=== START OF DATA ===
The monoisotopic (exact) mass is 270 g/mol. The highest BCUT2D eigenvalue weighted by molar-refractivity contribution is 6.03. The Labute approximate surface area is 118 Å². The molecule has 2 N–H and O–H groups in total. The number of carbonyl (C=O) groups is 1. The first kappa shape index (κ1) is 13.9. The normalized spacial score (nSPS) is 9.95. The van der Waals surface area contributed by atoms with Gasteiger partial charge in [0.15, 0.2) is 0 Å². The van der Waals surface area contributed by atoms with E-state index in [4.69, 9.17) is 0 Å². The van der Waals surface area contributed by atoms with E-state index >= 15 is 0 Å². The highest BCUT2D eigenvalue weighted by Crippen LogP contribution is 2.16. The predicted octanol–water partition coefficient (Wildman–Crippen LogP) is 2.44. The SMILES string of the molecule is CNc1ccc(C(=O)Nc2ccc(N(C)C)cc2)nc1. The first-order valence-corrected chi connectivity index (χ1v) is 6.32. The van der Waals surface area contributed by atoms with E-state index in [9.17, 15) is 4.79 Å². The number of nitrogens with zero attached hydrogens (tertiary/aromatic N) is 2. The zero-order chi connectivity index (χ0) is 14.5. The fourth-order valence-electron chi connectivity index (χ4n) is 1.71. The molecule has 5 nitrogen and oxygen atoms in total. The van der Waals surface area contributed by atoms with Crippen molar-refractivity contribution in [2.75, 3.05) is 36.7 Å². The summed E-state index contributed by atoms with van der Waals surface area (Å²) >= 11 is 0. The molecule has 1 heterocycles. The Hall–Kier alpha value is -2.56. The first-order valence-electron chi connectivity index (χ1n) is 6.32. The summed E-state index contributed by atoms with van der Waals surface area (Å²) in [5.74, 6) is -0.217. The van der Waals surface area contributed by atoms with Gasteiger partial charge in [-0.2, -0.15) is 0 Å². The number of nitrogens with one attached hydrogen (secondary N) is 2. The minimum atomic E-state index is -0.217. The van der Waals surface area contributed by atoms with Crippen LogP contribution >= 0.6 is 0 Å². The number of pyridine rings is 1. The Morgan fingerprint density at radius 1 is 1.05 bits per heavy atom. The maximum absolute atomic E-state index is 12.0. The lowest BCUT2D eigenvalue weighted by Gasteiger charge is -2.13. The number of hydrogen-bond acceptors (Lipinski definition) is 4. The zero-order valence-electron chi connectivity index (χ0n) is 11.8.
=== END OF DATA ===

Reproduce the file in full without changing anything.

The monoisotopic (exact) mass is 270 g/mol. The highest BCUT2D eigenvalue weighted by molar-refractivity contribution is 6.03. The Labute approximate surface area is 118 Å². The molecule has 2 N–H and O–H groups in total. The number of carbonyl (C=O) groups is 1. The first kappa shape index (κ1) is 13.9. The normalized spacial score (nSPS) is 9.95. The van der Waals surface area contributed by atoms with Gasteiger partial charge in [0.15, 0.2) is 0 Å². The van der Waals surface area contributed by atoms with E-state index in [4.69, 9.17) is 0 Å². The van der Waals surface area contributed by atoms with E-state index >= 15 is 0 Å². The highest BCUT2D eigenvalue weighted by Crippen LogP contribution is 2.16. The predicted octanol–water partition coefficient (Wildman–Crippen LogP) is 2.44. The SMILES string of the molecule is CNc1ccc(C(=O)Nc2ccc(N(C)C)cc2)nc1. The first-order valence-corrected chi connectivity index (χ1v) is 6.32. The van der Waals surface area contributed by atoms with E-state index in [9.17, 15) is 4.79 Å². The number of nitrogens with zero attached hydrogens (tertiary/aromatic N) is 2. The zero-order chi connectivity index (χ0) is 14.5. The fourth-order valence-electron chi connectivity index (χ4n) is 1.71. The molecule has 5 nitrogen and oxygen atoms in total. The van der Waals surface area contributed by atoms with Crippen molar-refractivity contribution in [2.75, 3.05) is 36.7 Å². The summed E-state index contributed by atoms with van der Waals surface area (Å²) >= 11 is 0. The molecule has 1 heterocycles. The Hall–Kier alpha value is -2.56. The first-order valence-electron chi connectivity index (χ1n) is 6.32. The summed E-state index contributed by atoms with van der Waals surface area (Å²) in [5.74, 6) is -0.217. The van der Waals surface area contributed by atoms with Gasteiger partial charge in [-0.2, -0.15) is 0 Å². The number of nitrogens with one attached hydrogen (secondary N) is 2. The minimum atomic E-state index is -0.217. The van der Waals surface area contributed by atoms with Crippen LogP contribution >= 0.6 is 0 Å². The number of pyridine rings is 1. The Morgan fingerprint density at radius 1 is 1.05 bits per heavy atom. The maximum absolute atomic E-state index is 12.0. The lowest BCUT2D eigenvalue weighted by Gasteiger charge is -2.13. The number of hydrogen-bond acceptors (Lipinski definition) is 4. The zero-order valence-electron chi connectivity index (χ0n) is 11.8.